Magazine editors are responsible for everything within the pages of a magazine from stories and photos to corporate advertisements. The editor makes certain that individual pieces are well-written and structurally sound and that the layout is aesthetically pleasing. At the top of the editorial food-chain, the editor-in-chief ensures a polished finished product that adheres to the editorial policy of the publisher. She needs excellent oral and written communication skills and knowledge of the magazine’s subject.

Communication and Journalism

Communication and journalism majors find work in all areas of publication. Students in these majors learn not only the fundamentals of good communication, but also how to work across media from newspapers and magazines to websites and podcasts. Early communications courses often concentrate on the basics of good writing. More advanced courses focus on specifics such as publishing, media law and layout and design.


Once upon a time the idea of coming out the other side of a four year degree as an English major was the punch line of a joke. However, today’s employers actively seek out graduates who have a strong command of the English language. In a 2007 survey of human resource executives, respondents placed poor written communication skills as the No. 1 problem with entry level employees. English majors learn to critique, write and edit – the very skills that magazine editors must have.


Running a magazine is still running a business. While junior copy editors may not need executive skills, managing editors and editors-in-chief need to be able to see the big picture. Ensuring the long-term viability of a publication means making certain that all parties work toward profitability, particularly in an era where most business are multimedia. Business courses in economics, global studies, management, marketing and organizational behavior all have real world application in the publishing industry. Helen Gurley Brown, who was at the helm of Cosmopolitan magazine for more than 30 years, attended a business college.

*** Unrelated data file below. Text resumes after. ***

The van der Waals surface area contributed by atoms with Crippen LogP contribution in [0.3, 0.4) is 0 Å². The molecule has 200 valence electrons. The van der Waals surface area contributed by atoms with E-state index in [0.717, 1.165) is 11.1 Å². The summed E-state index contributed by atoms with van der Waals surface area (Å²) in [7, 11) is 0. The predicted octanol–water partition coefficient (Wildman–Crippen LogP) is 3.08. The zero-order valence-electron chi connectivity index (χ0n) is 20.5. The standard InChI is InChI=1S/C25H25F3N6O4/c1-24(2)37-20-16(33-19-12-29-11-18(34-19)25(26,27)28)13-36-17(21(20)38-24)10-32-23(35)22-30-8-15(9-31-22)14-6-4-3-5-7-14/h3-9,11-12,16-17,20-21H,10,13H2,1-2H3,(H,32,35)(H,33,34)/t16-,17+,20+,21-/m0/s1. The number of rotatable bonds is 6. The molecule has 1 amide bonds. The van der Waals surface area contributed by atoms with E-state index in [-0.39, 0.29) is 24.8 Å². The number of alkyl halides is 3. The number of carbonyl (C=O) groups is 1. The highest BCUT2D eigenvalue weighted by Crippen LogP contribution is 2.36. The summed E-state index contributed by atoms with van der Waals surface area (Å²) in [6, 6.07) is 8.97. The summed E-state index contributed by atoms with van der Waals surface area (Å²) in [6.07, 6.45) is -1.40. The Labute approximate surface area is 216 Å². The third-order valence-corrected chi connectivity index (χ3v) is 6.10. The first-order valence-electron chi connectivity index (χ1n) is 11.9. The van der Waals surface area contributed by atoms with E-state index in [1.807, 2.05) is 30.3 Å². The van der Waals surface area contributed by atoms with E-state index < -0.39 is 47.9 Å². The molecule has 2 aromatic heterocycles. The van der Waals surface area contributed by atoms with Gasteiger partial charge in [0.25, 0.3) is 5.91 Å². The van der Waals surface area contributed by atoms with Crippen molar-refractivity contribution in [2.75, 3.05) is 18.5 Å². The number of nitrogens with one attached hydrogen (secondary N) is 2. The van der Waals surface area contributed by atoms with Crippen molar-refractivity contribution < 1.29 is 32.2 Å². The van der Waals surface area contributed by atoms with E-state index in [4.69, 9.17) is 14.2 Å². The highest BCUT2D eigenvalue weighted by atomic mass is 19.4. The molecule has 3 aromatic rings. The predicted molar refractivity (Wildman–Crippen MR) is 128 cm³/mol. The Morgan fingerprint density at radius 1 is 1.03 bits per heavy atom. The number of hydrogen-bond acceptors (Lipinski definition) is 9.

Content Specific

Some magazines are so content specific that employers look for first-hand knowledge of the subject matter above all else. Tech and trade magazines demand a certain level of understanding. Fashion magazines might want editors who are fashionistas. A magazine dedicated to Dungeons and Dragons would expect its editor to be a player. Students majoring in computer science, therefore, might have a better shot at landing a role as editor of a computer magazine. A music major might make a better music magazine editor and a biology major might fare better at the helm of a biomedical magazine than her English major counterpart.

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